Thursday, April 24, 2014
Teenager killed as protests against Morsi turn violent
Supporters and opponents of Egypt's president Sunday grew more entrenched in their potentially destabilizing battle over the Islamist leader's move to assume near absolute powers, with neither side appearing willing to back down as the stock market plunged amid the fresh turmoil.
Clashes between the liberal and secular camps on one side, and supporters of President Mohammed Morsi on the other, spilled onto the streets for a third day since Morsi issued edicts that make him immune to oversight of any kind, including that of the courts.
A teenager was killed and at least 40 people were wounded when a group of anti-Morsi protesters tried to storm the local offices of the political arm of the president's Muslim Brotherhood in the Nile Delta city of Damanhoor, according to security officials.
Syrian rebels capture base outside capital of Damascus
Syrian rebels captured a helicopter base just outside Damascus on Sunday in what an activist called a "blow to the morale of the regime" near President Bashar Assad's seat of power.
The takeover claim showed how rebels are advancing in the area of the capital, although they are badly outgunned, making inroads where Assad's power was once unchallenged. Rebels have also been able to fire mortar rounds into Damascus recently.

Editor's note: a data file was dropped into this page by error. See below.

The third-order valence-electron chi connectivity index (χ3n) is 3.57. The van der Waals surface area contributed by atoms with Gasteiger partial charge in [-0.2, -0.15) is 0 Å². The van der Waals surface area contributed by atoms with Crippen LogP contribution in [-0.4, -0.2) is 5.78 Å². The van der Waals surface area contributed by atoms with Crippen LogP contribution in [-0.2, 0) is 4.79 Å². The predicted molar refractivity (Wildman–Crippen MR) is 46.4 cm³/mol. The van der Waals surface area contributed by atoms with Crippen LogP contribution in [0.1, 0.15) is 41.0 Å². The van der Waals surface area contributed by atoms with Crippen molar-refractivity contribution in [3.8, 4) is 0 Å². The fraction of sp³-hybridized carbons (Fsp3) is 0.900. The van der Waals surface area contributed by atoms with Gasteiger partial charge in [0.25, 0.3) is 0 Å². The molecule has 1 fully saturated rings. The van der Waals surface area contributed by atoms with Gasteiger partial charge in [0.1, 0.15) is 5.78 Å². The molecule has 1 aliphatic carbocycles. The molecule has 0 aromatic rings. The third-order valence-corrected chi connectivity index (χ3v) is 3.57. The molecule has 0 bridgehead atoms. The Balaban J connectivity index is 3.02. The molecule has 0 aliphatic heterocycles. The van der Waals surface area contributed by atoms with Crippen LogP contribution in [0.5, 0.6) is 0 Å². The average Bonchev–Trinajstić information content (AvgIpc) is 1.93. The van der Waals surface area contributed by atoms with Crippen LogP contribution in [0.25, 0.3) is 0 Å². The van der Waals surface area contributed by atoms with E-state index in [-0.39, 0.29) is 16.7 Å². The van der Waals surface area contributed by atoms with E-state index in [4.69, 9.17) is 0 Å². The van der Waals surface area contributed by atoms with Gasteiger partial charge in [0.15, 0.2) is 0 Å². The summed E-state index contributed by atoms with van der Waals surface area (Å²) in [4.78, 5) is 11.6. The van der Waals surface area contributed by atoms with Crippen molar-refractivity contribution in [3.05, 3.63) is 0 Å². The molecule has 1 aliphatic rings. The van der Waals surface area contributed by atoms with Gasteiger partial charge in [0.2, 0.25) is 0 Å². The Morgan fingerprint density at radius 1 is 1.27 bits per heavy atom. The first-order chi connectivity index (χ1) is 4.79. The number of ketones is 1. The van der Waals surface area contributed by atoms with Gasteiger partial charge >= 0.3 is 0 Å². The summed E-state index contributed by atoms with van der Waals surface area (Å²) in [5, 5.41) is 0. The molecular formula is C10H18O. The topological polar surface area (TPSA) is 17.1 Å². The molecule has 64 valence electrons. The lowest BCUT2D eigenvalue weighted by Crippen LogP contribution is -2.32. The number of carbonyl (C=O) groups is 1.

The director of the Britain-based Syrian Observatory for Human Rights, Rami Abdul-Rahman, said rebels seized control of the Marj al-Sultan base on the outskirts of Damascus on Sunday morning.
CIUDAD JUAREZ, Mexico
Bodies of 19 people found close to border with U.S.
The slain bodies of 19 people have been discovered in Mexico's northern border state of Chihuahua, officials reported Sunday, including 11 apparently long-dead men found in mass graves and eight others who were apparently tortured and killed in recent days.
The state prosecutor's office for missing people said 11 male bodies were found in Ejido Jesus Carranza, near the U.S. border about 25 miles southeast of Ciudad Juarez. The area of sand dunes is a popular spot for picnickers from Juarez, which is just across the border from El Paso, Texas.
Officials say they apparently were buried two years ago at the height of battles between drug gangs seeking to control routes across the border. Federal statistics showed more than 3,000 people were killed that year in Ciudad Juarez, making it one of the most dangerous places on earth.
Prosecutors also said Sunday that officials had found eight bodies tossed along a road near Rosales, about 120 miles southwest of Ojinaga, Texas. The agency said the men apparently were kidnapped Friday and were discovered Saturday. It said they had been shot in the head after being tortured. Some had been burned, beaten and had eyes carved out.
Twin suicide bombs explode at church on military base
Twin suicide car bombs exploded Sunday at a church inside one of Nigeria's top military bases, killing at least 11 people and wounding another 30 in an embarrassing attack showing the continued insecurity that haunts Africa's most populous nation.
No one immediately claimed responsibility for the attacks, but suspicion immediately fell on the radical Islamist sect known as Boko Haram, whose suicide bombers target Sunday worship services in what has become a weekly macabre routine in Nigeria.
This attack in Jaji on Sunday, however, happened inside a barracks home to the Armed Forces Command and Staff College, one of the country's most important military colleges. It also showed a new dangerous sophistication as the second explosion appeared timed to target responders rushing to aid the wounded 10 minutes after the first blast, officials said.
-- From news service reports